I wash my face and catch a glimpse of my own reflection.   I wonder what my son thinks when he looks in the mirror.  What does he see?  What are his thoughts, feeling, or questions?  Does he ever ponder his brown eyes that are just like mine, or his lips like those of his original father’s?  Do any emotions come to the surface for him, as they do for me? 

I close the door behind me as I quietly enter the bedroom.  I slip my feet between the sheets and mountain of blankets and burrow in for another long night. 

 I fall back on the pillow, the blonde tresses land softly around my shoulders.   This is not a picture of peace or serenity as I feel the heavy weight of weariness.

Sleep doesn’t come with the stillness and silence of the night, my heart aches and my thought churn out more questions than I could ever keep up with.  What will it be like to see him face to face?  Will he even like me?  Will I meet up to his expectations?  Will I disappoint him?  Will he allow me to give him a big long hug, or will he rather I not invade his space and keep a distance?  Will we actually get to connect after his 18th birthday, or will it be just more of the silent waiting game?  Will we send e-mail back and forth as we try to get to know one another?  How long will it really be until he is comfortable meeting face to face?  When will he ask the “but why” question?  What will I say?  Will it sound like lame and pathetic excuses to him?  Will I be able to temper my disdain for this unholy institution of adoption?  Will I find a way to deal with all this guilt ahead of time so it doesn’t hinder our relationship?  Is it really guilt? Or is it just a continuous reaching out there for acknowledgement of how painful it has been? 

I am thoroughly exhausted emotionally.  I lie there staring through the darkness at the ceiling; the tears start to well up.  Closing my eyes doesn’t make them go away and the tears start slipping from the corner of my eyes.  I have to turn my head to keep them from rolling into my ears.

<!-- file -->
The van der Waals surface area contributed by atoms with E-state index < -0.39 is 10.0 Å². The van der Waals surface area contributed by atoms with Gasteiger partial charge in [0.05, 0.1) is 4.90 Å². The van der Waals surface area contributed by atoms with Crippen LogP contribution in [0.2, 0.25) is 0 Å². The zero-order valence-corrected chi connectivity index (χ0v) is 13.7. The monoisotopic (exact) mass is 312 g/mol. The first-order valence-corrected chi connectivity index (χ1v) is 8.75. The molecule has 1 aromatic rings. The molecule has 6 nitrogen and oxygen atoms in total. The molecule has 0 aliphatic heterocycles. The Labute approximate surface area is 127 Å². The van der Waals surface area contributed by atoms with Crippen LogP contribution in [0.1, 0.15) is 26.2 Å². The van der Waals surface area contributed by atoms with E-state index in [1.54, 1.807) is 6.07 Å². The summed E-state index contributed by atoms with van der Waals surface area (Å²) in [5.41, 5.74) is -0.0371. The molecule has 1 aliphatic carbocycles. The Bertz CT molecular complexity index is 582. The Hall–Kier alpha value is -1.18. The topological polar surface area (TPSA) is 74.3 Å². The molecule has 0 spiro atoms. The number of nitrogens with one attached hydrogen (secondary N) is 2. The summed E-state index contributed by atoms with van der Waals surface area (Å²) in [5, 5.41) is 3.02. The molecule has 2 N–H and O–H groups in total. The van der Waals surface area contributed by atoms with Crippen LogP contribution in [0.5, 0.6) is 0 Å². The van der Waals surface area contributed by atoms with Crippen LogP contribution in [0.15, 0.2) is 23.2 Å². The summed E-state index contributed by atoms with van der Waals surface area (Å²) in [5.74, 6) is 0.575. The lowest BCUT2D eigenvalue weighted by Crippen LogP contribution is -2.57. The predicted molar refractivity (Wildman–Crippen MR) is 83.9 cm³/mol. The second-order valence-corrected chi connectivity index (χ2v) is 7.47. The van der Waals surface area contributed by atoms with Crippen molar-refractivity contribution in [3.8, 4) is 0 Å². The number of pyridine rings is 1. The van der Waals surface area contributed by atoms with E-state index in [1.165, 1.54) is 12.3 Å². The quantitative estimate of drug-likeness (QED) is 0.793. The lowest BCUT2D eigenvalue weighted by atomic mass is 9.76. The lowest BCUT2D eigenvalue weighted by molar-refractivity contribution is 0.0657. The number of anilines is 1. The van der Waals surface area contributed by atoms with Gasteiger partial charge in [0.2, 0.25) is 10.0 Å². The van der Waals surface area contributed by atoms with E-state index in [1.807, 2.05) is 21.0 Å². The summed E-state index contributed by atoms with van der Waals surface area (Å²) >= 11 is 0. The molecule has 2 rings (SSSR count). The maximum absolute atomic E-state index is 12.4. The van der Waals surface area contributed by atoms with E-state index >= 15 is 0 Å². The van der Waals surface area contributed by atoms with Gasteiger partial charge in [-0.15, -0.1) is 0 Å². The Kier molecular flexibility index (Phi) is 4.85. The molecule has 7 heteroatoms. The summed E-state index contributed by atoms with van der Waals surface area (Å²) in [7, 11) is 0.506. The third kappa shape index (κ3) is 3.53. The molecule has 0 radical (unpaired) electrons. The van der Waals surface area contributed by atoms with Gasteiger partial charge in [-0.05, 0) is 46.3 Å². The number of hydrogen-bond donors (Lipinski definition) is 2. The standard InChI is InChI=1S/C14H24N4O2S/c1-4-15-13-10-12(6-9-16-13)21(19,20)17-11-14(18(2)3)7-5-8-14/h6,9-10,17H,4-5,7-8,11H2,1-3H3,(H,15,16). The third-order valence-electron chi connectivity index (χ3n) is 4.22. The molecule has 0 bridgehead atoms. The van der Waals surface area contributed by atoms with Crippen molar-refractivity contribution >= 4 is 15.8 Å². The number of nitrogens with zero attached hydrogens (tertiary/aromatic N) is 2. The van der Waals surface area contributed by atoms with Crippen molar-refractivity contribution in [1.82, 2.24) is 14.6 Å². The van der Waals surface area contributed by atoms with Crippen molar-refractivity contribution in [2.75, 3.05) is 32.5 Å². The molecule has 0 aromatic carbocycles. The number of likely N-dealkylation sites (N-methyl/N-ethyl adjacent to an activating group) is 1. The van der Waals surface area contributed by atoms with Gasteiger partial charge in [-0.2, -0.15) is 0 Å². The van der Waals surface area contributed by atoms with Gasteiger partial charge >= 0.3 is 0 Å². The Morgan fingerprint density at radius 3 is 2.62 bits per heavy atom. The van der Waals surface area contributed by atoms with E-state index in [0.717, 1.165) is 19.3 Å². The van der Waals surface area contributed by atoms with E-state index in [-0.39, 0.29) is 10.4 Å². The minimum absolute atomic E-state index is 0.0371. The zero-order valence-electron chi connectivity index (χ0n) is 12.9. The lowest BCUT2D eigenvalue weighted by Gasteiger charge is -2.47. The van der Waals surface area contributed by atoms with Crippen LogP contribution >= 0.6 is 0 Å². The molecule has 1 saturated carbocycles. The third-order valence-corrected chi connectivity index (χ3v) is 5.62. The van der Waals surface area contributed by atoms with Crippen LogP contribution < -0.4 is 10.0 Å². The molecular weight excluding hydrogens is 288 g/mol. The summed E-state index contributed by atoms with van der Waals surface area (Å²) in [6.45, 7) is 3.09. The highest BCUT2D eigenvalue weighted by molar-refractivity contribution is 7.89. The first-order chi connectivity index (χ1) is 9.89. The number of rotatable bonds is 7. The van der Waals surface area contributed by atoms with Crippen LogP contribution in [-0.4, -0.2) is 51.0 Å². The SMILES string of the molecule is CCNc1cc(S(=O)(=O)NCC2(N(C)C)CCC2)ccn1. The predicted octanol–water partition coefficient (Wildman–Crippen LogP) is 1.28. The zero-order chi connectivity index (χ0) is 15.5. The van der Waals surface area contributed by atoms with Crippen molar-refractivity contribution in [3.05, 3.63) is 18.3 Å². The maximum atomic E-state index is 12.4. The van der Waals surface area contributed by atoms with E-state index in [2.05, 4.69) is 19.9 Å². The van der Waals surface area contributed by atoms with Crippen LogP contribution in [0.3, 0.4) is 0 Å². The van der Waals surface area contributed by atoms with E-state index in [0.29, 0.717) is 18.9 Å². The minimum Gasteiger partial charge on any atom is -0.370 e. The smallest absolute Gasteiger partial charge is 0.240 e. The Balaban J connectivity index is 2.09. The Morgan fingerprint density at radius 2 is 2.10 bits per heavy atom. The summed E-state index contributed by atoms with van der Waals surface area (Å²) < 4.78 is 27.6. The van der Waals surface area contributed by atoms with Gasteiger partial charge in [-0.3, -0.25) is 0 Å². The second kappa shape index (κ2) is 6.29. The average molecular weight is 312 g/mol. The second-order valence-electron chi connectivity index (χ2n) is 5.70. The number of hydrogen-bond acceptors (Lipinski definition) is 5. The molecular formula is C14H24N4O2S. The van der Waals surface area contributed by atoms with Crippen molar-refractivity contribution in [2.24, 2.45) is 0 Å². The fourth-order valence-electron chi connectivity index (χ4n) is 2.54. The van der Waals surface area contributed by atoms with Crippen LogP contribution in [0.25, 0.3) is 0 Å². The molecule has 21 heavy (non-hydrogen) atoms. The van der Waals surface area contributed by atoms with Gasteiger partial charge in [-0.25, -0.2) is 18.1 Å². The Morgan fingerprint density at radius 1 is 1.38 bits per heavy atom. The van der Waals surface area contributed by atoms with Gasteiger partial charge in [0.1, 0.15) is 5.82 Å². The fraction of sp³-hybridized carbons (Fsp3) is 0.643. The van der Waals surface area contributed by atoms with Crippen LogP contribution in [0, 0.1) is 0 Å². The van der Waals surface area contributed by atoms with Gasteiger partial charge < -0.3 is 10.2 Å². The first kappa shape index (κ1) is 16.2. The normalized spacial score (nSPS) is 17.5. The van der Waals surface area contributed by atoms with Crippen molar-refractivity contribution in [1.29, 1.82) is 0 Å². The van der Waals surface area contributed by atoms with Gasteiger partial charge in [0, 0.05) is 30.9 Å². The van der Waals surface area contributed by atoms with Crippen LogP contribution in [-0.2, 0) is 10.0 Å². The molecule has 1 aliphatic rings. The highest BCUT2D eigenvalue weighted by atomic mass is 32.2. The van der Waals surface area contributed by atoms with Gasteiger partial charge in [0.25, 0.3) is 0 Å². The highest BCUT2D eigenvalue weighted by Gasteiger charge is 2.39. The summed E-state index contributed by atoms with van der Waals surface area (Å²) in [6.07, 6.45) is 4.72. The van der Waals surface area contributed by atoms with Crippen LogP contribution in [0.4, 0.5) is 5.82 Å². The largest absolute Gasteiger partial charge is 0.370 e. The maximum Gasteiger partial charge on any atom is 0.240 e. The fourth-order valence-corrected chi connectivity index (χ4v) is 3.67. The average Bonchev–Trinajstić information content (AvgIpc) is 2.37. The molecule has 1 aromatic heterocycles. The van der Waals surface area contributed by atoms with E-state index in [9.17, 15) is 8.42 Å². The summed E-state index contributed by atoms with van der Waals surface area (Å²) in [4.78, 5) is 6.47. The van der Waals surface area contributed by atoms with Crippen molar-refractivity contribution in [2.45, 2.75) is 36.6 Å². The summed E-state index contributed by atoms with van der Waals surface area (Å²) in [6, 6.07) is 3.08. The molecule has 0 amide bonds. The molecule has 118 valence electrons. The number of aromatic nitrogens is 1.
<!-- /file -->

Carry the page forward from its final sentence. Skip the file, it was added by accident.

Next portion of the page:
The tears don’t let up, so I roll onto my side facing the doorway.  Curling myself into a ball, I pull the covers up over my head.  It is dark and all I hear is my own breathing and sighs.

It isn’t just the endless questions that keep me awake, it is the pain.  I miss him.  I miss him terribly. 

Yes, I regret my decision.  I regret that we were separated all these years for no good reason.  But it’s about more than just regret.  Since coming out of denial in 2006, I think I’ve come to a place where I am able to acknowledge plainly the different pieces of the adoption.  I know that I made the best decision I could based on the information at that time.  It was never because I didn’t want him.  It was never because I didn’t love him.  I know now that it was faulty information.  It was a very very very  wrong choice  and a very unnecessary decision at that.

However, looking back and acknowledging it all does not change the fact that he is 17 years old and he is a complete stranger to me.  This is my son, and he is a stranger.  This is the pain and the heartache, that time and memories – both his and mine - have slipped through the hourglass of time.  It can never be gotten back; it cannot be relived to knit our lives into repair. 

It hurts.  I have found no words to describe it any differently.  So many nights I cry myself to sleep, holding it all so I don’t wake my husband sleeping beside me.

Does it match your idyllic picture of ‘beautiful’?  as a ‘win-win’?  Where is the love now in this so-called “loving choice”?  It’s dashed to pieces on the jagged realities of grief and tremendous loss, an incredibly senseless loss that is applauded by society and benefits an industry whose thirsty greed cannot be satiated.

Come, sleep with me
so you can see firsthand
the aftermath of adoption